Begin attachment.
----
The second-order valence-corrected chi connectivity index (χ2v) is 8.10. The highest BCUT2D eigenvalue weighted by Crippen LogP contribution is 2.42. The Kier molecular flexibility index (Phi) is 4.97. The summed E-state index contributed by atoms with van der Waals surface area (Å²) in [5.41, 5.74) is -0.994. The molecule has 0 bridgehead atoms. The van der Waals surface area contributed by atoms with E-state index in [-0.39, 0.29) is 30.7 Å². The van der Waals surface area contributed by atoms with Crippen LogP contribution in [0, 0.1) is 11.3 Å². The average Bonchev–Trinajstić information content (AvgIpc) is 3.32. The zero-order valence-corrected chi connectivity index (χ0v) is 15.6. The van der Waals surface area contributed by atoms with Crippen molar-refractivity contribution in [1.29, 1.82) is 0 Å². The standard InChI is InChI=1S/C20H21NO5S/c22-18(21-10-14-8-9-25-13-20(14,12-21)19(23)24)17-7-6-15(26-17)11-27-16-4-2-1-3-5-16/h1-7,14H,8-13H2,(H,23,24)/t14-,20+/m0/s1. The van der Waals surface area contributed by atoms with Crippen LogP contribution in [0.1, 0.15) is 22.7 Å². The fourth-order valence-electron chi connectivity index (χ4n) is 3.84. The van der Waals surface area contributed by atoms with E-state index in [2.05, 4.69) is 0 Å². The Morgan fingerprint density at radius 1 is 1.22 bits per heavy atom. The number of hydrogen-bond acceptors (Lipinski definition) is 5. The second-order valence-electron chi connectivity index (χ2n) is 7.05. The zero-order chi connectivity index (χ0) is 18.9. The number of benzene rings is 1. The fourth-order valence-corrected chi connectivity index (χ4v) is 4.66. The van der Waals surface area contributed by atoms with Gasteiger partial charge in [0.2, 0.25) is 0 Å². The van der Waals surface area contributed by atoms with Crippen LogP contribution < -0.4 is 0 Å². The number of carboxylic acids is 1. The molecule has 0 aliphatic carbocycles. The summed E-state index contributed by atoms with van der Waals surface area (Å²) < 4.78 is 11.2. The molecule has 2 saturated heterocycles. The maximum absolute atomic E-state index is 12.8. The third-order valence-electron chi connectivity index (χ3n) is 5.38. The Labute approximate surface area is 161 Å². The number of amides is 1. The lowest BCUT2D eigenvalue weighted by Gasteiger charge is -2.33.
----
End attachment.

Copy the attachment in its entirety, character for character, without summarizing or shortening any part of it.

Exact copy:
The second-order valence-corrected chi connectivity index (χ2v) is 8.10. The highest BCUT2D eigenvalue weighted by Crippen LogP contribution is 2.42. The Kier molecular flexibility index (Phi) is 4.97. The summed E-state index contributed by atoms with van der Waals surface area (Å²) in [5.41, 5.74) is -0.994. The molecule has 0 bridgehead atoms. The van der Waals surface area contributed by atoms with E-state index in [-0.39, 0.29) is 30.7 Å². The van der Waals surface area contributed by atoms with Crippen LogP contribution in [0, 0.1) is 11.3 Å². The average Bonchev–Trinajstić information content (AvgIpc) is 3.32. The zero-order valence-corrected chi connectivity index (χ0v) is 15.6. The van der Waals surface area contributed by atoms with Crippen molar-refractivity contribution in [1.29, 1.82) is 0 Å². The standard InChI is InChI=1S/C20H21NO5S/c22-18(21-10-14-8-9-25-13-20(14,12-21)19(23)24)17-7-6-15(26-17)11-27-16-4-2-1-3-5-16/h1-7,14H,8-13H2,(H,23,24)/t14-,20+/m0/s1. The van der Waals surface area contributed by atoms with Crippen LogP contribution in [0.1, 0.15) is 22.7 Å². The fourth-order valence-electron chi connectivity index (χ4n) is 3.84. The van der Waals surface area contributed by atoms with E-state index in [2.05, 4.69) is 0 Å². The Morgan fingerprint density at radius 1 is 1.22 bits per heavy atom. The number of hydrogen-bond acceptors (Lipinski definition) is 5. The second-order valence-electron chi connectivity index (χ2n) is 7.05. The zero-order chi connectivity index (χ0) is 18.9. The number of benzene rings is 1. The fourth-order valence-corrected chi connectivity index (χ4v) is 4.66. The van der Waals surface area contributed by atoms with Gasteiger partial charge in [0.2, 0.25) is 0 Å². The van der Waals surface area contributed by atoms with Crippen LogP contribution < -0.4 is 0 Å². The number of carboxylic acids is 1. The molecule has 0 aliphatic carbocycles. The summed E-state index contributed by atoms with van der Waals surface area (Å²) < 4.78 is 11.2. The molecule has 2 saturated heterocycles. The maximum absolute atomic E-state index is 12.8. The third-order valence-electron chi connectivity index (χ3n) is 5.38. The Labute approximate surface area is 161 Å². The number of amides is 1. The lowest BCUT2D eigenvalue weighted by Gasteiger charge is -2.33.